The W-8BEN-E form can expire. It only lasts until the end of the calendar year when it was signed and then the next three years. It expires at the end of that period.
- For example, a W-8BEN-E form signed in 2012 would be valid for the rest of 2012 as well as 2013, 2014 and 2015. It would expire on January 1, 2016.
Once the W-8BEN-E form expires, a new form has to be filled out by the foreign vendor and submitted to its American employer before any more payments can be processed.
The W-8BEN-E form also expires if any information on the form changes, such as the address of the foreign vendor. Then a new W-8BEN-E has to be filled out and submitted, according to the University of Washington.
People also ask:
What Is W-8BEN?
The W-8BEN is a form required by the Internal Revenue Service (IRS), the United States tax agency.
The W-8BEN form is applicable to foreign individuals and sole proprietors who earn money or income from U.S. sources. These individuals must provide a completed W-8BEN form to their U.S. client in order to avoid paying tax to the IRS.
That said, you can only avoid paying tax if:
- Your business doesn’t have an office or branch in the U.S.
- Your country of origin has a tax treaty with the U.S. In this case, you avoid double taxation. You don’t pay tax on your U.S. income to the IRS. But you will pay tax on that income in your country of origin.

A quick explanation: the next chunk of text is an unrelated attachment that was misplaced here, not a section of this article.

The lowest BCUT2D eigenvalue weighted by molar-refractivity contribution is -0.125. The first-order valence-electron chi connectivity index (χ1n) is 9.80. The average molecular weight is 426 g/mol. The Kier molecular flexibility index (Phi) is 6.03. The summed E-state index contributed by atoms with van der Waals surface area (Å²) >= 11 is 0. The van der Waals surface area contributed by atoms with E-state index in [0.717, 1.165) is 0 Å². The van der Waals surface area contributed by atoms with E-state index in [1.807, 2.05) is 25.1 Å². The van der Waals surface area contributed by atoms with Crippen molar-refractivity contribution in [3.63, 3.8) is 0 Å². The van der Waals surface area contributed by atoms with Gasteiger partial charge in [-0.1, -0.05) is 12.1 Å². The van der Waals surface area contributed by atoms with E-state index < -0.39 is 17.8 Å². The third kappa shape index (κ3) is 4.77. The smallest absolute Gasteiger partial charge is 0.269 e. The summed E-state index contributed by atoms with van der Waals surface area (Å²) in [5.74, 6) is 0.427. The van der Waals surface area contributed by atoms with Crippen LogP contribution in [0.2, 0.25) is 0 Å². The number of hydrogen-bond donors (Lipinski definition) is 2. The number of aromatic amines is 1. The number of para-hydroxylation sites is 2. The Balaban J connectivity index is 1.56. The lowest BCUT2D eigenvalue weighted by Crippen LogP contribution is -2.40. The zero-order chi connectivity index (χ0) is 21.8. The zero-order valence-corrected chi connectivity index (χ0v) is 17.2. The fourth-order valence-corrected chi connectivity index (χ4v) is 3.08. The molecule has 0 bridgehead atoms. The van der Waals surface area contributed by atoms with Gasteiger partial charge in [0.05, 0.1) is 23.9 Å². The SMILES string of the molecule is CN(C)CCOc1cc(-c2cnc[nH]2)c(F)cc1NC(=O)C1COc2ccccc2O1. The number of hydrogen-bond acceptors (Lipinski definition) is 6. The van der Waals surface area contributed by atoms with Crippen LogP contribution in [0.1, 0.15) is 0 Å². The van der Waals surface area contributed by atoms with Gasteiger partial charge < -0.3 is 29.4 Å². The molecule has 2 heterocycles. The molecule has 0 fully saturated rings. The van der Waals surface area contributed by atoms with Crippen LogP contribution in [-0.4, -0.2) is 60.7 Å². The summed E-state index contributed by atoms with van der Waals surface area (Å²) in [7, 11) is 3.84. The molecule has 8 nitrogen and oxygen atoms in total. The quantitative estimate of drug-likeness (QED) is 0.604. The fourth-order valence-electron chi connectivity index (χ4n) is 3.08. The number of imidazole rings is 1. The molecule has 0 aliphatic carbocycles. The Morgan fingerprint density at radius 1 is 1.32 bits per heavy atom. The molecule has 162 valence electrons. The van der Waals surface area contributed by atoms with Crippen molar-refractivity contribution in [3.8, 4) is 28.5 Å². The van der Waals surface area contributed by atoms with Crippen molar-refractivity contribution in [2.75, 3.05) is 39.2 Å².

The US has tax treaties with countries like Canada and the UK. The IRS has a full list.
Failure to fill out form W-8BEN means the IRS can withhold 30 percent of income earned from U.S. sources.
This includes any interest, rents, royalties and other compensation.
W-8BEN and the IRS
The W-8BEN form confirms to the IRS the following information:
- You are not a U.S. resident
- The individual or owner of the sole proprietorship receiving income from a U.S. source
- You qualify for a tax treaty that exempts you from paying tax to the IRS, or reduces the tax withholding rate. Don’t qualify for an exemption? You’ll need to pay the IRS 30 percent of your earnings.
In short, the W-8BEN form determines your status as a foreign individual. Based on your country of origin, the W-8BEN determines how much (if any) tax you owe the IRS.
What Is My Chapter 4 Status?
Chapter 4 status comes from Chapter 4 of the Internal Revenue Code, a document that lists tax laws in the U.S.
Chapter 4 status refers to the status of an individual or company under FATCA, the Foreign Account Tax Compliance Act. It can be used to identify U.S. residents who invest offshore. It also helps categorize foreign vendors doing business with U.S. companies.
According to Cornell Law, chapter 4 statuses are:
- U.S. person
- Specified U.S. person
- Foreign person
- Participating FFI (foreign financial institution)
- Deemed-compliant FFI
- Restricted distributor
- Exempt beneficial owner
- Nonparticipating FFI
- Territory financial institution
- Active NFFE (non-financial foreign entities)
- Passive NFFE
Businesses that are not in the financial industry are usually classified as NFFEs, according to BDO Canada. Active NFFEs get less than 50 percent of their gross income from passive income. Active NFFEs need to do little except establish their status with the IRS.
A partnership or corporation must declare their status via IRS forms such as the W-8BEN-E. A foreign individual or sole proprietor receiving US income do not need to declare their status but will need to file a W-8BEN form.